2. Projecting your own problems like always being late or disorganized onto others like myself and Larry. Do you not see that every appointment you make with others you are either late to, you cancel or you forget about. EVERY. Do you not hear that everyone communicates their needs to you- for their time to be respected, for their voices to be heard- but instead, you hoard time.
  3. I don’t need to know that you need to pee every time you need to go. Why would I need to know that?
  4. “I don’t care if you get to eat or take lunch. All I care about is that I get what I need done.” Um, under federal law, me taking a break is required and under social advocacy, starving your employees is frowned upon.
  5. Again, “please baby please baby please” should never be a subject heading to an e-mail sent to an employee.
  6. Again, calling employees for non-emergencies like to talk about your day after my work shift is over- not OK.
I’m writing all of this to you because one, it feels good to communicate and two, your privilege needs to be checked. As someone who is white, as someone who has gone to the most elite educational institutions, as someone that has money, as someone who is able to move through the world with greater ease and most shockingly, as someone who claims to be an advocate of and for communicates of color, your privilege runs amuck. You take up way too much space, you disrespect people’s time, you patronize people instead of actually valuing and listening to them and you tokenize people of color. And you know how I can make these very harsh but real claims? I am able to see this unchecked privilege not only because I learned and studied this in academia but because I have witnessed and been affected by it all my life from people that are privileged.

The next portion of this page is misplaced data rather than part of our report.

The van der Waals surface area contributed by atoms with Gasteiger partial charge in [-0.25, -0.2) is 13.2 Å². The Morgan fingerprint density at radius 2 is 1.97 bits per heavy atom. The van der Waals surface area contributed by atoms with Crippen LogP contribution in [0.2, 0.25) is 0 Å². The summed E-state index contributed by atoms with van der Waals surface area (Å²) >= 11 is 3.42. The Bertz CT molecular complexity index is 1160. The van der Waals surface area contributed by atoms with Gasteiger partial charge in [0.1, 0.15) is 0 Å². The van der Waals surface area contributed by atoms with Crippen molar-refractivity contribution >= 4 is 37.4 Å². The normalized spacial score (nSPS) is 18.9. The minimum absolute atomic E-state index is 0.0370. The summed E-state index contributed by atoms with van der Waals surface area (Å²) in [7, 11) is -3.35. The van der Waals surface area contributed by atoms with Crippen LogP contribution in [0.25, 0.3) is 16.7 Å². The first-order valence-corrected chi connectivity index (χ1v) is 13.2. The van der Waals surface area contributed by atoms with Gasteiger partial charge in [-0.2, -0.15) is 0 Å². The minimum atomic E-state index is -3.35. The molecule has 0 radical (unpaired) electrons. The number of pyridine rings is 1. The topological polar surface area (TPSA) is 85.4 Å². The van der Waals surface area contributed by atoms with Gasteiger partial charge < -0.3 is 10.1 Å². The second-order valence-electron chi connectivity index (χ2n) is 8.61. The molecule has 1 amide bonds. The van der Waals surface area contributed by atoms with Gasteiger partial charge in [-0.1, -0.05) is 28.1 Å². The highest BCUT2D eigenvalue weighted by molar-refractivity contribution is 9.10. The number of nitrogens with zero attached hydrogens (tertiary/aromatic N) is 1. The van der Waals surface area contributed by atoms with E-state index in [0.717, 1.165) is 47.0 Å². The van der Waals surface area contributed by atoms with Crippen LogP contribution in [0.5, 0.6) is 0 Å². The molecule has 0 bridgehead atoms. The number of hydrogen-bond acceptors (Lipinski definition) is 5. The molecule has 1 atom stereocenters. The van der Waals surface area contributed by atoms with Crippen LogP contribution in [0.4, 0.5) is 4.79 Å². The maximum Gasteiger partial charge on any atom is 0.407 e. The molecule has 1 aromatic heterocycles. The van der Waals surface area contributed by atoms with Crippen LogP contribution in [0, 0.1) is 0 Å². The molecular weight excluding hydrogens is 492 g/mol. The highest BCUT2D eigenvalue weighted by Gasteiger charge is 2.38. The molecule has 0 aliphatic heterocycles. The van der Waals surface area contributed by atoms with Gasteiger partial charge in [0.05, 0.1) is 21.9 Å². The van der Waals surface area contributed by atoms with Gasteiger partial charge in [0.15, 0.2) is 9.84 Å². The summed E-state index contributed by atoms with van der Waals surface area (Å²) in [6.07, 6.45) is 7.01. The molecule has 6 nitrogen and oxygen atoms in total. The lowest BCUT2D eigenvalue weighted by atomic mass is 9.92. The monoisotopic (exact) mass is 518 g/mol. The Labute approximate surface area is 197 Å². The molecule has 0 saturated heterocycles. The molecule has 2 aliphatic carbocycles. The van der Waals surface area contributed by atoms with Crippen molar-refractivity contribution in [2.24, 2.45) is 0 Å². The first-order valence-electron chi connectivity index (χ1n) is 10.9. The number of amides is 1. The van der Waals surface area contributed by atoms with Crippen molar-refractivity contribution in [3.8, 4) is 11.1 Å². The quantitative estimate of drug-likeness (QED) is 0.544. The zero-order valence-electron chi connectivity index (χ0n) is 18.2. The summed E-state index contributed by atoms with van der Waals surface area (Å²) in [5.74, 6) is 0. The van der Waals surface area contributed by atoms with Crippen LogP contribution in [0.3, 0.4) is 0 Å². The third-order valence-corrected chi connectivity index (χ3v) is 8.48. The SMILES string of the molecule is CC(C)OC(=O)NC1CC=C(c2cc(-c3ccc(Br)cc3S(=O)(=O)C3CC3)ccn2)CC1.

You can take from what I’ve said or leave it. I hope you gain greater empathy and suffer less.
I will send my invoice to Paula come the 25th of April with the address of where it needs to be sent. I expect to be paid on time.
Thank you,
*italicized words are pseudonyms so to ensure anonymity.*

2 thoughts on “a farewell e-mail to my boss:

  1. this sounds almost identical to an email i sent my old old boss when i held about the same position and encountered just about the same problems you so eloquently described here. more power to you sista! from my similar experience, communicating exactly what i had been keeping within for so long to my boss released so much built up anxiety and stress. it was freeing. i imagine you feel the same. congratulations! you’re amazing! much love and respect. XX!

    • beautiful minds ;)

      i’m happy that you were able to release your voice to who was exploiting you- it is so important. i think a lot of times it’s so hard to get the courage to speak up when you’ve been wronged because we are wronged so often in this system of oppression, division and exploitation. we get used to it and that, on so many levels, is understandable. but those moments, whether many or few, when we denormalize our suffering by speaking truth to power, it’s exactly what you said-it’s freeing.

      so much love for your words, power and sweetness!